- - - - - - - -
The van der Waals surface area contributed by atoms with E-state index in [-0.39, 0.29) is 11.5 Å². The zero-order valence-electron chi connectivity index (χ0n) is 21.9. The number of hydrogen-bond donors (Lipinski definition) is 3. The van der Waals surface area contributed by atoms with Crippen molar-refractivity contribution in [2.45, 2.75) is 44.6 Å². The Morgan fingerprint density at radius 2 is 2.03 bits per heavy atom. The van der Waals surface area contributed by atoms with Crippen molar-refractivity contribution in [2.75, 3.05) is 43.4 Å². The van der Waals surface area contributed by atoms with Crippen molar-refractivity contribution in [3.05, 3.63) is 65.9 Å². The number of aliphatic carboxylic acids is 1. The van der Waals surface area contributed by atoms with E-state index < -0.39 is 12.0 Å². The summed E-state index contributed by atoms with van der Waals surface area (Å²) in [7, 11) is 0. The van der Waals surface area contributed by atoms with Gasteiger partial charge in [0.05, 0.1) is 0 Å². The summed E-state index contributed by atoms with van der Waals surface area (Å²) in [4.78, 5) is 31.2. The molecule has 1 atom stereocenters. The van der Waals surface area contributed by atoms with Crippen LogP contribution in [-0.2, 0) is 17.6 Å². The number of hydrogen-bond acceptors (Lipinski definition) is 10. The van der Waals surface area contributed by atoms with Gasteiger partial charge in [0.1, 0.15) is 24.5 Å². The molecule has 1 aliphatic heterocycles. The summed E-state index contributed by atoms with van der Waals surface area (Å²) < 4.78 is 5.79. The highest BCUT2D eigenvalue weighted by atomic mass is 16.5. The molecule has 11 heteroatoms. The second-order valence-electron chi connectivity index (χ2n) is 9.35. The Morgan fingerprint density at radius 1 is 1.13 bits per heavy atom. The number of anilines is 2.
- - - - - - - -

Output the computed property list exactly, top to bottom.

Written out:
The van der Waals surface area contributed by atoms with E-state index in [-0.39, 0.29) is 11.5 Å². The zero-order valence-electron chi connectivity index (χ0n) is 21.9. The number of hydrogen-bond donors (Lipinski definition) is 3. The van der Waals surface area contributed by atoms with Crippen molar-refractivity contribution in [2.45, 2.75) is 44.6 Å². The Morgan fingerprint density at radius 2 is 2.03 bits per heavy atom. The van der Waals surface area contributed by atoms with Crippen molar-refractivity contribution in [2.75, 3.05) is 43.4 Å². The van der Waals surface area contributed by atoms with Crippen molar-refractivity contribution in [3.05, 3.63) is 65.9 Å². The number of aliphatic carboxylic acids is 1. The van der Waals surface area contributed by atoms with E-state index < -0.39 is 12.0 Å². The summed E-state index contributed by atoms with van der Waals surface area (Å²) in [7, 11) is 0. The van der Waals surface area contributed by atoms with Gasteiger partial charge in [0.05, 0.1) is 0 Å². The summed E-state index contributed by atoms with van der Waals surface area (Å²) in [4.78, 5) is 31.2. The molecule has 1 atom stereocenters. The van der Waals surface area contributed by atoms with Crippen LogP contribution in [-0.2, 0) is 17.6 Å². The number of hydrogen-bond acceptors (Lipinski definition) is 10. The van der Waals surface area contributed by atoms with Gasteiger partial charge in [0.1, 0.15) is 24.5 Å². The molecule has 1 aliphatic heterocycles. The summed E-state index contributed by atoms with van der Waals surface area (Å²) < 4.78 is 5.79. The highest BCUT2D eigenvalue weighted by atomic mass is 16.5. The molecule has 11 heteroatoms. The second-order valence-electron chi connectivity index (χ2n) is 9.35. The Morgan fingerprint density at radius 1 is 1.13 bits per heavy atom. The number of anilines is 2.